• If you have reason to believe you have a sexually transmitted disease (STD’s).
• Any unusual reaction to sexual activity, such as headache, brief chest pain, or pain elsewhere in the body.
Diagnosis of Female Sexual Dysfunction (FSD)
• Extensive Medical Interview
• A complete Physical Examination; and +/-Gynecologist and/or other Specialists.
• Laboratory Studies, particularly “Free” Hormone levels; and other tests to rule-out undiagnosed medical conditions, particularly Thyroid Disorders, HTN & DM.
• Rarely, Radiological tests.
Female Sexual Problems Treatment
• Treatment for sexual problems varies depending on the type of problem. Sometimes NO treatment is required.
Self-Care of Female Sexual Dysfunction (FSD)
Treatment is not needed for all sexual problems. Some problems can be solved by you and your partner alone with a little openness and creativity. (There are some book resources).
• Patience and Understanding
• Talking the problem out with your partner
• Try to make the solution fun, i.e., inject a little romance and excitement into your sexual routine:
o Date Night
o Erotic Videos or Books
o Fantasize about what arouses you sexually; if appropriate, tell your partner about these fantasies.
o Masturbation
o Sensual Massage and other forms of Touch
o Try new Sexual Positions or Scenarios
o Relaxation Techniques, i.e., warm bath before having sex
o Vaginal Lubricant, including some of the OTC Vasodilators
Female Sexual Problems Medical Treatment
If the sexual problem is caused by a medical or physical problem, your health care professional or consulting specialist will suggest an appropriate treatment plan.
This will vary, of course, depending on the nature of the problem.
The PLAN: (Any or All)
Lifestyle Changes
Surgery (Tumors and Cysts)
Counseling (lack of knowledge about the sexual response cycle)
Effective Therapies
• Vaginal lubricants, Boudreaux’s Pharmacy’s “Scream Cream”
• BHRT, including Topical Vaginal Hormones, i.e., Estrogen and Testosterone
• Clitoral Therapy Devices
• +/- OTC Supplements and Herbal Remedies – CAUTION
• Drugs:
Sildenafil (Viagra) – The effects of Viagra in women have been studied, but results are not conclusive.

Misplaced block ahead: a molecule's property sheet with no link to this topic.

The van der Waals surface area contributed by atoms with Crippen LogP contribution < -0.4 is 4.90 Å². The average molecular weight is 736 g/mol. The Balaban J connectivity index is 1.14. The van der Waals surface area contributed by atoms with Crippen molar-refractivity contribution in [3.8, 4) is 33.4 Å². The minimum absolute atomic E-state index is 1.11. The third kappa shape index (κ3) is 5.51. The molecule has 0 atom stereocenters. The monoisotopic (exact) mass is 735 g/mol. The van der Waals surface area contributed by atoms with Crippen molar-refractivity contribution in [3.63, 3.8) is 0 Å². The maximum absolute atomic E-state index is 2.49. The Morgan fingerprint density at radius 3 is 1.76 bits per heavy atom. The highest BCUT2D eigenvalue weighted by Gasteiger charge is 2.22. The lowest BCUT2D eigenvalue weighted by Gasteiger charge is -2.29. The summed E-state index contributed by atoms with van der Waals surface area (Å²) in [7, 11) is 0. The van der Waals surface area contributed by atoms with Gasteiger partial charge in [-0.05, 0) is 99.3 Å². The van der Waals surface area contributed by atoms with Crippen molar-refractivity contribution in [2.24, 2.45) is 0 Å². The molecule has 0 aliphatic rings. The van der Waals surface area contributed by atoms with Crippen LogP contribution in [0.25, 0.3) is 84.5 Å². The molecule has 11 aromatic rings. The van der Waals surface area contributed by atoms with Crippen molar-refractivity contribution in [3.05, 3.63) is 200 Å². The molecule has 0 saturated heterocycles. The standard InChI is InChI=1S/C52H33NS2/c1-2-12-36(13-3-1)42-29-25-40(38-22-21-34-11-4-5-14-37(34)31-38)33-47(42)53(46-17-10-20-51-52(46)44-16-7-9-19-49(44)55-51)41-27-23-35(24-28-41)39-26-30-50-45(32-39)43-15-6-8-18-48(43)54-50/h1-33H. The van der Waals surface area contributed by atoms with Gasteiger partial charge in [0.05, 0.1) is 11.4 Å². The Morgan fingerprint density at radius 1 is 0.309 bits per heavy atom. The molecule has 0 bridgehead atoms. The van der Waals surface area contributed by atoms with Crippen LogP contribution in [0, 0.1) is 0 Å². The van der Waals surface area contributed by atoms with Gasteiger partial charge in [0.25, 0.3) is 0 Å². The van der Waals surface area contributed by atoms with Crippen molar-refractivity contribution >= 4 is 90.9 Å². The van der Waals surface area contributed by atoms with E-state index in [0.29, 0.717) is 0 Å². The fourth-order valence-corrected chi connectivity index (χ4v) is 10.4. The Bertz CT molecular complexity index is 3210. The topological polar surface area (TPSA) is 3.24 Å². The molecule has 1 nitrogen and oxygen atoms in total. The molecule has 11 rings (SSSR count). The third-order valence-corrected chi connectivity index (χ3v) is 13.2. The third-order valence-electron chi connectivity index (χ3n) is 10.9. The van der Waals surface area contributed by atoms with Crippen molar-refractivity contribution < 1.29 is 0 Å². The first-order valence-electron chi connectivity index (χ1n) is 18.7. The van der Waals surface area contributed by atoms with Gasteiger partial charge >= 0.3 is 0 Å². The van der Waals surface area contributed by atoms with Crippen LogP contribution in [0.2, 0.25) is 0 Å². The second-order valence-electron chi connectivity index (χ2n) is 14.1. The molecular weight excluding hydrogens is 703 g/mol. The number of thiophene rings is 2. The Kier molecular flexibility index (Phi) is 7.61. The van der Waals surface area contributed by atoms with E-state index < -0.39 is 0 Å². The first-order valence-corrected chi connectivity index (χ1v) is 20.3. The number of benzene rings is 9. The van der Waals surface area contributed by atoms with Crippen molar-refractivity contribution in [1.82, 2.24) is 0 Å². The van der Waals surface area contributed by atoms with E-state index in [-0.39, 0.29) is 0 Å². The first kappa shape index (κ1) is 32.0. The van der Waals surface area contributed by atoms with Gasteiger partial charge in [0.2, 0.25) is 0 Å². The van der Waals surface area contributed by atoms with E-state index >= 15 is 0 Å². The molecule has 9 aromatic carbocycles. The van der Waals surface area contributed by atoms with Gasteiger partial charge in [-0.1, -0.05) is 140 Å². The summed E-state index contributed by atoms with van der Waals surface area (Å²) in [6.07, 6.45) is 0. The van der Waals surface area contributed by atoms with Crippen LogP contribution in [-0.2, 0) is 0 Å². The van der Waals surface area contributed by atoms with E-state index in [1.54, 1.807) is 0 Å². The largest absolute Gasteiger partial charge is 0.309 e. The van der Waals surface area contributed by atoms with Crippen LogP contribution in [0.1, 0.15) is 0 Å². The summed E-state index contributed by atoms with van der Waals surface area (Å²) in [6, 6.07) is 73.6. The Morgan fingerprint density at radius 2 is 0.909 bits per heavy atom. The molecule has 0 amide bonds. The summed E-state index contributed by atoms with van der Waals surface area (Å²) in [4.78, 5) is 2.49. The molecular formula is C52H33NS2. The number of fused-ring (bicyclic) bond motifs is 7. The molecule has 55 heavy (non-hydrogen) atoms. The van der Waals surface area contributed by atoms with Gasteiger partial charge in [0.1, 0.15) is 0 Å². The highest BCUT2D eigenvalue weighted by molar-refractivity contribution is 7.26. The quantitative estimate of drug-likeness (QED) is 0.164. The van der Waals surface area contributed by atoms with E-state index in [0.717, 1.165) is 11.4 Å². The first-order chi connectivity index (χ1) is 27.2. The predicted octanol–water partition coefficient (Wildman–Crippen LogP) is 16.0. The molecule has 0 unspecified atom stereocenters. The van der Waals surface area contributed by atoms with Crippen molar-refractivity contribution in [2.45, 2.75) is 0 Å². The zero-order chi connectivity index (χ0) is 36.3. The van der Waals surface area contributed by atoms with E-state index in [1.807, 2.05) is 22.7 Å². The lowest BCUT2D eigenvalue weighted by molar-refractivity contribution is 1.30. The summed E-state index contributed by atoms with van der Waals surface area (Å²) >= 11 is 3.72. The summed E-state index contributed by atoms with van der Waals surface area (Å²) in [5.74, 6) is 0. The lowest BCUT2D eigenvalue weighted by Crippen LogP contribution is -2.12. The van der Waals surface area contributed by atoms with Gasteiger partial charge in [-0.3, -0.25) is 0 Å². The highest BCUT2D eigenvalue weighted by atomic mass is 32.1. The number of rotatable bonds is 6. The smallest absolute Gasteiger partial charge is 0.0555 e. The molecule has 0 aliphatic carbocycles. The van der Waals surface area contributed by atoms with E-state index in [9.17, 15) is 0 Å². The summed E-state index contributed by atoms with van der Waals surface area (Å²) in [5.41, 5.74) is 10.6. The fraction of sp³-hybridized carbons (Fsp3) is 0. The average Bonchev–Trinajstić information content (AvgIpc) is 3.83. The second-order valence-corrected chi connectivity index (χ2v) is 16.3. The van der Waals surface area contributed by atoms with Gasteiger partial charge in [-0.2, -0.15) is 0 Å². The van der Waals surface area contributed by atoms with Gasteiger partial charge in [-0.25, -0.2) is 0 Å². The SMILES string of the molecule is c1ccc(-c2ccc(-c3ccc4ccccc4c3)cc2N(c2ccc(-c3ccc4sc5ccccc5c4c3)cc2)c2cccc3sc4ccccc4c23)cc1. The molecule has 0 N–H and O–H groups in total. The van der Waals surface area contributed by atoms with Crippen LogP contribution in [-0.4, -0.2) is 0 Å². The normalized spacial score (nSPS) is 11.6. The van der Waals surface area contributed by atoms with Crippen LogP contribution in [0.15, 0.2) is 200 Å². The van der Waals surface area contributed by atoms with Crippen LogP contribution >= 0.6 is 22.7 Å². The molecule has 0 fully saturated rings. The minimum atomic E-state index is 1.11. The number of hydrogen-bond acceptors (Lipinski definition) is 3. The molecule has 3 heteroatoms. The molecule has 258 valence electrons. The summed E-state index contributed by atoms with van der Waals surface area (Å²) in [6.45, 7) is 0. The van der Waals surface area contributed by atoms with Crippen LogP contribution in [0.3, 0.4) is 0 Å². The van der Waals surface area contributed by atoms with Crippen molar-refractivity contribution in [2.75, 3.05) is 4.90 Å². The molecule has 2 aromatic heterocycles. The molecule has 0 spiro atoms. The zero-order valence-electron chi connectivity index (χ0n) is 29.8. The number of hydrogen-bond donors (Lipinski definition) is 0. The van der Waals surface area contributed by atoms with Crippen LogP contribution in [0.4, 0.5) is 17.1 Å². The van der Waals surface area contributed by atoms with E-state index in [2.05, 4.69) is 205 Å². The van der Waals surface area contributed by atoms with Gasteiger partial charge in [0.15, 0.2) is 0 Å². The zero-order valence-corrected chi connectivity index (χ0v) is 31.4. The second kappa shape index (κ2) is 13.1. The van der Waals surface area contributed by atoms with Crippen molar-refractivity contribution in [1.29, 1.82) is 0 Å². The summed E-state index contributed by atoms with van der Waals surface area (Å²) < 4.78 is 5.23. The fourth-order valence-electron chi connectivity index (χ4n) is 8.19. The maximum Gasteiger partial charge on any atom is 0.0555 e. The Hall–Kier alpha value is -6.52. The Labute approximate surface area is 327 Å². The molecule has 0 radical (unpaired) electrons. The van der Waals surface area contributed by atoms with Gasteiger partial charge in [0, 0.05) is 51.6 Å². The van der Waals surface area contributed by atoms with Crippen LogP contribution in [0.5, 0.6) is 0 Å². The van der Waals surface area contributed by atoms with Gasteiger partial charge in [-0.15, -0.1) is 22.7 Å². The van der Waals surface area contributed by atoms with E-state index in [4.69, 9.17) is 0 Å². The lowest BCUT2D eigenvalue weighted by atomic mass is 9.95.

Bupropion (Wellbutrin) – It has been used to treat certain cases of orgasmic disorders, and preliminary studies have confirmed its effectiveness in some patients.
ADDYI is the first and only FDA-approved treatment for acquired, generalized hypoactive (low) sexual desire disorder—HSDD— in women who have not gone through menopause. Possibly, marginally effective!!!
Female Sexual Problems Other Therapy
Can help to identify problems in a woman’s life that may be expressed as sexual problems.
• Past sexual or other abuse, rape, or traumatic sexual encounters.
• Unresolved emotional issues or dissatisfaction with other areas of life.
The Focus: Resetting the woman’s attitudes toward sex.
The Goal: Getting rid of old attitudes (got in the way of enjoyable sex); and Establishing new attitudes (increase sexual responsiveness).
If the problem relates to your relationship, couples counseling is recommended.
The couples’ therapist is trained and experienced at helping couples recognize, understand, and solve their problems.
Couples Therapy and Couples Group Therapy
Group Therapy / Support Groups
Sex Therapy “sensate focus”

Prevention of Female Sexual Dysfunction (FSD)
Open and Honest Communication
Adopt a Healthy Lifestyle (promote overall well-being)
• Eat a healthy diet.
• Don’t use tobacco.
• Get active physically for at least 30 – 45 minutes every day.
• Get plenty of rest (7 – 8.5 hours – Uninterrupted).
• Keep stress under control.
• If you drink alcohol, do so in moderation.
• Have regular recommended health screenings, i.e., Hormone Testing, Pap Smear, Thermography, Mammography, Colonoscopy and Prostate Exam (PSA, free and total).

Disclaimer: The information presented here is for educational purposes only. It is not intended or implied to be a substitute for the diagnosis, treatment or advice of a qualified, licensed medical professional. You are encouraged to confirm any information obtained from or through this article with other sources and review all information regarding any medical condition or treatment with your physician.

Share This